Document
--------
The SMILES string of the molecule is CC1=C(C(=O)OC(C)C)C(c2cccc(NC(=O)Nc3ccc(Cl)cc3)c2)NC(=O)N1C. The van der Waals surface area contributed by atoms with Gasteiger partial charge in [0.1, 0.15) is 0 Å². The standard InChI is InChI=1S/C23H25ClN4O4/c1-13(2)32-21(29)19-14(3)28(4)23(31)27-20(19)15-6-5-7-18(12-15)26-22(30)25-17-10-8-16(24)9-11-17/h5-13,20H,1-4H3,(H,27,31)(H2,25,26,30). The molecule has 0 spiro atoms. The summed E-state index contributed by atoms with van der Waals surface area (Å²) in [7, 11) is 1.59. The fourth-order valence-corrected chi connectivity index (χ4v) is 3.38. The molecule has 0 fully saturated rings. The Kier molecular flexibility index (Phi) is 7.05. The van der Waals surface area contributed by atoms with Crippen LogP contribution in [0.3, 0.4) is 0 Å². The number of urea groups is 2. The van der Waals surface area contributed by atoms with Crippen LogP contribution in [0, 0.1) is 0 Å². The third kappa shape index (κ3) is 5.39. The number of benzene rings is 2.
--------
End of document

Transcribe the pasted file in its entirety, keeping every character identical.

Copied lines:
The SMILES string of the molecule is CC1=C(C(=O)OC(C)C)C(c2cccc(NC(=O)Nc3ccc(Cl)cc3)c2)NC(=O)N1C. The van der Waals surface area contributed by atoms with Gasteiger partial charge in [0.1, 0.15) is 0 Å². The standard InChI is InChI=1S/C23H25ClN4O4/c1-13(2)32-21(29)19-14(3)28(4)23(31)27-20(19)15-6-5-7-18(12-15)26-22(30)25-17-10-8-16(24)9-11-17/h5-13,20H,1-4H3,(H,27,31)(H2,25,26,30). The molecule has 0 spiro atoms. The summed E-state index contributed by atoms with van der Waals surface area (Å²) in [7, 11) is 1.59. The fourth-order valence-corrected chi connectivity index (χ4v) is 3.38. The molecule has 0 fully saturated rings. The Kier molecular flexibility index (Phi) is 7.05. The van der Waals surface area contributed by atoms with Crippen LogP contribution in [0.3, 0.4) is 0 Å². The number of urea groups is 2. The van der Waals surface area contributed by atoms with Crippen LogP contribution in [0, 0.1) is 0 Å². The third kappa shape index (κ3) is 5.39. The number of benzene rings is 2.